If you have been following this blog for a while, then you know that I love nothing better then strapping on my walking boots and do a coastal walk during my days off. After living in Sydney for many years now, you’d think I had done them all, but the other week, I did the Watson Bay to Rose Bay walk for the first time – say what now!
If you like a relatively easy walk, filled with amazing secluded beaches, and ridiculously beautiful city and harbor views, then I think you will like this walk as well.
Follow me along this 8K walk and see some of Sydney’s best sights during the Watson Bay to Rose Bay walk.
Watson bay to rose bay walk | BASIC INFORMATION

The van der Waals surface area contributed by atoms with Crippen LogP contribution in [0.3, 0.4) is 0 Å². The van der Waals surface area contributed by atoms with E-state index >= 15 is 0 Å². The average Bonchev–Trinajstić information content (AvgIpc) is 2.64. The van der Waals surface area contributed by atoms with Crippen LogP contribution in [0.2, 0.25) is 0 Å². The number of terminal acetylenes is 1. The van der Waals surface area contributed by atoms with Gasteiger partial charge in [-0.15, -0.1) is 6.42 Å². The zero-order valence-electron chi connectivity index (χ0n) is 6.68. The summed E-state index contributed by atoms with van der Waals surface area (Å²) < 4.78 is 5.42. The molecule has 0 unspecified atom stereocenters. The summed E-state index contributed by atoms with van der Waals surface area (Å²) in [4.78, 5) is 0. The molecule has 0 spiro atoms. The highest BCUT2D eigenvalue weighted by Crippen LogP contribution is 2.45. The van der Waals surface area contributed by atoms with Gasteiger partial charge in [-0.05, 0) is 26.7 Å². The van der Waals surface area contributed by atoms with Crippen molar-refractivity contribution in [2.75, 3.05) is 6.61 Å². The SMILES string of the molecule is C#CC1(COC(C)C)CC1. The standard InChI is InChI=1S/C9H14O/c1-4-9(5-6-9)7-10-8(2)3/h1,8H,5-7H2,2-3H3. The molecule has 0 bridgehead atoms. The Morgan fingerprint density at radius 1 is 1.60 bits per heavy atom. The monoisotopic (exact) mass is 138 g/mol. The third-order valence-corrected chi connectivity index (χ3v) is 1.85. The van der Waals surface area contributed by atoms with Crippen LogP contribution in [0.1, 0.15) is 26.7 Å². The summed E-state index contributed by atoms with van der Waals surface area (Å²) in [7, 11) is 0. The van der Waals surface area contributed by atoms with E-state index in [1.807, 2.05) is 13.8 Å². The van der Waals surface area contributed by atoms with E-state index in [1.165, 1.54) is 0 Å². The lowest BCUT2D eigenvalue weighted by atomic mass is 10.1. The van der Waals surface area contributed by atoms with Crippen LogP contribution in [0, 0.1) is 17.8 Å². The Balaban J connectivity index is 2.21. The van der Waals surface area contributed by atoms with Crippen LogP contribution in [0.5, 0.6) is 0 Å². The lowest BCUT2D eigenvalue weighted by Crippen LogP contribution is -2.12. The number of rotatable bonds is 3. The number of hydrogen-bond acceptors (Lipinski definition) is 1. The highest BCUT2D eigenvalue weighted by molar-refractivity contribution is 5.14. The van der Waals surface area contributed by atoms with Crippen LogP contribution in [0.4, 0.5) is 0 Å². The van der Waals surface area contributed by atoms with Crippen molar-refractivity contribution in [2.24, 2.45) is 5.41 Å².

This amazing coastal walk is eight kilometers long, but since you have stunning views to distract you, it doesn’t feel like it is that long. The walk is fairly easy, but not wheelchair accessibility – unfortunately. There are quite a few stairs to climb and descent, but it was not super straining.
The path is not always easy to find and it will take you along some suburban streets. So I do suggest you bring a phone with an internet connection with you, so you can check Google Maps when required.
You can do the walk from either end (So start Rose Bay and end at Watson’s Bay and visa versa) I started the walk at Watsons Bay and ended up at Rose Bay Wharf. Sydney Ferries have regular ferry services between Circular Quay, Rose Bay, and Watsons Bay. Plus, the views that you get during the ferry trip make the day extra special. There are parking facilities available at both Watsons Bay as well as Rose Bay if you wish to drive to the start of the walk.